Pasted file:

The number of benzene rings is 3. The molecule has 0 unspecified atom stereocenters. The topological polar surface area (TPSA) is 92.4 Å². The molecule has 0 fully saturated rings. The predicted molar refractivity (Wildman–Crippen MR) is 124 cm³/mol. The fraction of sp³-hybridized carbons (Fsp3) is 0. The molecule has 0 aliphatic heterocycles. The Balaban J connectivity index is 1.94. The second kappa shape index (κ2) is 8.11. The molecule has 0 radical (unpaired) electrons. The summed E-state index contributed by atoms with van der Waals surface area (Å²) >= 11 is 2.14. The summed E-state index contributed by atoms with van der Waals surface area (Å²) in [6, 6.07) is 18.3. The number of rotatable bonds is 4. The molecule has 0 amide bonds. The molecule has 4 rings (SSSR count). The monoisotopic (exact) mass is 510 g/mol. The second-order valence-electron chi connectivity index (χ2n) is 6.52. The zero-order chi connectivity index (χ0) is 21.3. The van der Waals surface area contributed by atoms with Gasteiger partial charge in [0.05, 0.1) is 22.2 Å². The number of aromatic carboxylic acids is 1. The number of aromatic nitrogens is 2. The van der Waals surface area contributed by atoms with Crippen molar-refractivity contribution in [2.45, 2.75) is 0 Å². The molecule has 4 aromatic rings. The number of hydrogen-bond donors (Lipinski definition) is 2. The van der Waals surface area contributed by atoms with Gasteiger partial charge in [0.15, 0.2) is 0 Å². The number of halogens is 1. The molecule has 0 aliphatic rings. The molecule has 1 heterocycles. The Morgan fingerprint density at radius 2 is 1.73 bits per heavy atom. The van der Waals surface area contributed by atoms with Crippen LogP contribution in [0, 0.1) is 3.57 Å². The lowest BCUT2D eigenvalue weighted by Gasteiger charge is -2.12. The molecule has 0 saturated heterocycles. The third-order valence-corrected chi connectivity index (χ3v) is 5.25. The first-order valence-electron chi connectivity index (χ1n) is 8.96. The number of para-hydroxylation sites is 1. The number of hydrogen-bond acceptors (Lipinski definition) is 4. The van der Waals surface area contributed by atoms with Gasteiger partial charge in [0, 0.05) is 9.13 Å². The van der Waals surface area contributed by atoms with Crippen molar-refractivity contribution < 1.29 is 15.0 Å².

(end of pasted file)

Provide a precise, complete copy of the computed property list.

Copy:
The number of benzene rings is 3. The molecule has 0 unspecified atom stereocenters. The topological polar surface area (TPSA) is 92.4 Å². The molecule has 0 fully saturated rings. The predicted molar refractivity (Wildman–Crippen MR) is 124 cm³/mol. The fraction of sp³-hybridized carbons (Fsp3) is 0. The molecule has 0 aliphatic heterocycles. The Balaban J connectivity index is 1.94. The second kappa shape index (κ2) is 8.11. The molecule has 0 radical (unpaired) electrons. The summed E-state index contributed by atoms with van der Waals surface area (Å²) >= 11 is 2.14. The summed E-state index contributed by atoms with van der Waals surface area (Å²) in [6, 6.07) is 18.3. The number of rotatable bonds is 4. The molecule has 0 amide bonds. The molecule has 4 rings (SSSR count). The monoisotopic (exact) mass is 510 g/mol. The second-order valence-electron chi connectivity index (χ2n) is 6.52. The zero-order chi connectivity index (χ0) is 21.3. The van der Waals surface area contributed by atoms with Gasteiger partial charge in [0.05, 0.1) is 22.2 Å². The number of aromatic carboxylic acids is 1. The number of aromatic nitrogens is 2. The van der Waals surface area contributed by atoms with Crippen molar-refractivity contribution in [2.45, 2.75) is 0 Å². The molecule has 4 aromatic rings. The number of hydrogen-bond donors (Lipinski definition) is 2. The van der Waals surface area contributed by atoms with Gasteiger partial charge in [0.15, 0.2) is 0 Å². The number of halogens is 1. The molecule has 0 aliphatic rings. The molecule has 1 heterocycles. The Morgan fingerprint density at radius 2 is 1.73 bits per heavy atom. The van der Waals surface area contributed by atoms with Crippen LogP contribution in [0, 0.1) is 3.57 Å². The lowest BCUT2D eigenvalue weighted by Gasteiger charge is -2.12. The molecule has 0 saturated heterocycles. The third-order valence-corrected chi connectivity index (χ3v) is 5.25. The first-order valence-electron chi connectivity index (χ1n) is 8.96. The number of para-hydroxylation sites is 1. The number of hydrogen-bond acceptors (Lipinski definition) is 4. The van der Waals surface area contributed by atoms with Gasteiger partial charge in [0, 0.05) is 9.13 Å². The van der Waals surface area contributed by atoms with Crippen molar-refractivity contribution < 1.29 is 15.0 Å².